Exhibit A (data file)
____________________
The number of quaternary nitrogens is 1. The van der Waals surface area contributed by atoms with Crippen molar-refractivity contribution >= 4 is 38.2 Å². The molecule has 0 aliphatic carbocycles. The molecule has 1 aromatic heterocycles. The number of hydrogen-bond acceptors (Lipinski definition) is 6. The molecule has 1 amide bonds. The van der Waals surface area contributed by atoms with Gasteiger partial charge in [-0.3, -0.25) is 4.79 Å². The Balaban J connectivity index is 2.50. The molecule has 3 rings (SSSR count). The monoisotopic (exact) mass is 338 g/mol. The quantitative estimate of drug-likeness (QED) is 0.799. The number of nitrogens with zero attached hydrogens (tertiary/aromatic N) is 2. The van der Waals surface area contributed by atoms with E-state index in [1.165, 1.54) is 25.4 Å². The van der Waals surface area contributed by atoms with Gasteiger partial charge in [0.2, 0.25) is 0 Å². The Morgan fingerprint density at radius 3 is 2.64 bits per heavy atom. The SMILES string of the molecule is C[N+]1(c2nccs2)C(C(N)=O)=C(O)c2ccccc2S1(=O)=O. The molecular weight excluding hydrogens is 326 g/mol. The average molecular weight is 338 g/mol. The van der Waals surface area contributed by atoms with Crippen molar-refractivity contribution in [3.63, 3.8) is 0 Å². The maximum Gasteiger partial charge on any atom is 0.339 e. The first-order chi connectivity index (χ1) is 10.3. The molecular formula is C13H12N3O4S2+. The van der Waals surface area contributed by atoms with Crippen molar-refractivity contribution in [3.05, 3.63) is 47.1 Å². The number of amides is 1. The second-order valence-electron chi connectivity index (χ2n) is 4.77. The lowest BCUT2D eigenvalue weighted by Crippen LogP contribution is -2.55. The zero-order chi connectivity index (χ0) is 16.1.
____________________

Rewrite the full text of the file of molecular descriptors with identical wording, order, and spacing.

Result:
The number of quaternary nitrogens is 1. The van der Waals surface area contributed by atoms with Crippen molar-refractivity contribution >= 4 is 38.2 Å². The molecule has 0 aliphatic carbocycles. The molecule has 1 aromatic heterocycles. The number of hydrogen-bond acceptors (Lipinski definition) is 6. The molecule has 1 amide bonds. The van der Waals surface area contributed by atoms with Gasteiger partial charge in [-0.3, -0.25) is 4.79 Å². The Balaban J connectivity index is 2.50. The molecule has 3 rings (SSSR count). The monoisotopic (exact) mass is 338 g/mol. The quantitative estimate of drug-likeness (QED) is 0.799. The number of nitrogens with zero attached hydrogens (tertiary/aromatic N) is 2. The van der Waals surface area contributed by atoms with E-state index in [1.165, 1.54) is 25.4 Å². The van der Waals surface area contributed by atoms with Gasteiger partial charge in [0.2, 0.25) is 0 Å². The Morgan fingerprint density at radius 3 is 2.64 bits per heavy atom. The SMILES string of the molecule is C[N+]1(c2nccs2)C(C(N)=O)=C(O)c2ccccc2S1(=O)=O. The molecular weight excluding hydrogens is 326 g/mol. The average molecular weight is 338 g/mol. The van der Waals surface area contributed by atoms with Crippen molar-refractivity contribution in [3.63, 3.8) is 0 Å². The maximum Gasteiger partial charge on any atom is 0.339 e. The first-order chi connectivity index (χ1) is 10.3. The molecular formula is C13H12N3O4S2+. The van der Waals surface area contributed by atoms with Crippen molar-refractivity contribution in [3.05, 3.63) is 47.1 Å². The number of amides is 1. The second-order valence-electron chi connectivity index (χ2n) is 4.77. The lowest BCUT2D eigenvalue weighted by Crippen LogP contribution is -2.55. The zero-order chi connectivity index (χ0) is 16.1.